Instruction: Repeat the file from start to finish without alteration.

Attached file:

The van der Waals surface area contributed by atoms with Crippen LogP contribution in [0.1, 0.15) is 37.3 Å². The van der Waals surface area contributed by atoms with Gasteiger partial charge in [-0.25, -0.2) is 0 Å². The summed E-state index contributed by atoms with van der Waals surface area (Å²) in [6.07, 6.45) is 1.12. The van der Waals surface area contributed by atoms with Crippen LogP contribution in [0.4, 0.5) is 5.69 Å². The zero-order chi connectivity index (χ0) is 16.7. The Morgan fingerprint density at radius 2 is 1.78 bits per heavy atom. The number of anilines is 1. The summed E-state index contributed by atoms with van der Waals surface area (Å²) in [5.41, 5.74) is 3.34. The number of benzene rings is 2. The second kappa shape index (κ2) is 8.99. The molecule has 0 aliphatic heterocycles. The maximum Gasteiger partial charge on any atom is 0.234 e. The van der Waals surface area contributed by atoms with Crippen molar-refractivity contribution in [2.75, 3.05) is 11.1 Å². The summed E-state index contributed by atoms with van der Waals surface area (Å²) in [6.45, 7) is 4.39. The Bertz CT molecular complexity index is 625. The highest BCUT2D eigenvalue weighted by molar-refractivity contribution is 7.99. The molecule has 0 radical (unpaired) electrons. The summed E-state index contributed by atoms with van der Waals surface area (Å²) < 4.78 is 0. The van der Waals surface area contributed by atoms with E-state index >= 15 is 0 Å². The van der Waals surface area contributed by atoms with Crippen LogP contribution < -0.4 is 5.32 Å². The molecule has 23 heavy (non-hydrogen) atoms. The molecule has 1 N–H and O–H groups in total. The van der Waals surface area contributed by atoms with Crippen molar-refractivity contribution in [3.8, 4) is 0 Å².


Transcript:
The van der Waals surface area contributed by atoms with Crippen LogP contribution in [0.1, 0.15) is 37.3 Å². The van der Waals surface area contributed by atoms with Gasteiger partial charge in [-0.25, -0.2) is 0 Å². The summed E-state index contributed by atoms with van der Waals surface area (Å²) in [6.07, 6.45) is 1.12. The van der Waals surface area contributed by atoms with Crippen LogP contribution in [0.4, 0.5) is 5.69 Å². The zero-order chi connectivity index (χ0) is 16.7. The Morgan fingerprint density at radius 2 is 1.78 bits per heavy atom. The number of anilines is 1. The summed E-state index contributed by atoms with van der Waals surface area (Å²) in [5.41, 5.74) is 3.34. The number of benzene rings is 2. The second kappa shape index (κ2) is 8.99. The molecule has 0 aliphatic heterocycles. The maximum Gasteiger partial charge on any atom is 0.234 e. The van der Waals surface area contributed by atoms with Crippen molar-refractivity contribution in [2.75, 3.05) is 11.1 Å². The summed E-state index contributed by atoms with van der Waals surface area (Å²) in [6.45, 7) is 4.39. The Bertz CT molecular complexity index is 625. The highest BCUT2D eigenvalue weighted by molar-refractivity contribution is 7.99. The molecule has 0 radical (unpaired) electrons. The summed E-state index contributed by atoms with van der Waals surface area (Å²) < 4.78 is 0. The van der Waals surface area contributed by atoms with E-state index >= 15 is 0 Å². The van der Waals surface area contributed by atoms with Crippen LogP contribution < -0.4 is 5.32 Å². The molecule has 23 heavy (non-hydrogen) atoms. The molecule has 1 N–H and O–H groups in total. The van der Waals surface area contributed by atoms with Crippen molar-refractivity contribution in [3.8, 4) is 0 Å².